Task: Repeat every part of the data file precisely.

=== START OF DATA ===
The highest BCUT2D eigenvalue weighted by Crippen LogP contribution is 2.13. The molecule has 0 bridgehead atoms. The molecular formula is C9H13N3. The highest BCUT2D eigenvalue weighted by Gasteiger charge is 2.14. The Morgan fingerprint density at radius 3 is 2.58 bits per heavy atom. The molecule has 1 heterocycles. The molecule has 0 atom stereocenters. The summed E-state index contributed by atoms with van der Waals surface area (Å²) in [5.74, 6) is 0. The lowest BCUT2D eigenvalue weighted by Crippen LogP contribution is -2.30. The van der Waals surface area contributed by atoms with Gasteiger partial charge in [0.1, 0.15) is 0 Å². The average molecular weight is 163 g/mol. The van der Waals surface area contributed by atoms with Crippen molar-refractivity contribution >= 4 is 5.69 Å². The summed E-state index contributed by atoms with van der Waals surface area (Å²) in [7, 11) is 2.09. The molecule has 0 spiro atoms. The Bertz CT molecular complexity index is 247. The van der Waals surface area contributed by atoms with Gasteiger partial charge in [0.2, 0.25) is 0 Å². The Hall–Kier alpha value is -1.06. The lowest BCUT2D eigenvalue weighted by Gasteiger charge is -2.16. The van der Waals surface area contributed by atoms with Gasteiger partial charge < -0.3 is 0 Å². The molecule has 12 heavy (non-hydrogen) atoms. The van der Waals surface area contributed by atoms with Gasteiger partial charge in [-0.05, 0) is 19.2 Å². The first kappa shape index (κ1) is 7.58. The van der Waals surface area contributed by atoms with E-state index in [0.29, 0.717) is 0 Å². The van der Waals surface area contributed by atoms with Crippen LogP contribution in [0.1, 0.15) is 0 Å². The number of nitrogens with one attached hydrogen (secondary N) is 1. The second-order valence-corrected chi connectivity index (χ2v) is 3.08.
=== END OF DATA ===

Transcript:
The highest BCUT2D eigenvalue weighted by Crippen LogP contribution is 2.13. The molecule has 0 bridgehead atoms. The molecular formula is C9H13N3. The highest BCUT2D eigenvalue weighted by Gasteiger charge is 2.14. The Morgan fingerprint density at radius 3 is 2.58 bits per heavy atom. The molecule has 1 heterocycles. The molecule has 0 atom stereocenters. The summed E-state index contributed by atoms with van der Waals surface area (Å²) in [5.74, 6) is 0. The lowest BCUT2D eigenvalue weighted by Crippen LogP contribution is -2.30. The van der Waals surface area contributed by atoms with Gasteiger partial charge in [0.1, 0.15) is 0 Å². The average molecular weight is 163 g/mol. The van der Waals surface area contributed by atoms with Crippen molar-refractivity contribution >= 4 is 5.69 Å². The summed E-state index contributed by atoms with van der Waals surface area (Å²) in [7, 11) is 2.09. The molecule has 0 spiro atoms. The Bertz CT molecular complexity index is 247. The van der Waals surface area contributed by atoms with Gasteiger partial charge in [0.2, 0.25) is 0 Å². The Hall–Kier alpha value is -1.06. The lowest BCUT2D eigenvalue weighted by Gasteiger charge is -2.16. The van der Waals surface area contributed by atoms with Gasteiger partial charge < -0.3 is 0 Å². The molecule has 12 heavy (non-hydrogen) atoms. The van der Waals surface area contributed by atoms with Gasteiger partial charge in [-0.05, 0) is 19.2 Å². The first kappa shape index (κ1) is 7.58. The van der Waals surface area contributed by atoms with E-state index in [0.29, 0.717) is 0 Å². The van der Waals surface area contributed by atoms with Crippen LogP contribution in [0.1, 0.15) is 0 Å². The number of nitrogens with one attached hydrogen (secondary N) is 1. The second-order valence-corrected chi connectivity index (χ2v) is 3.08.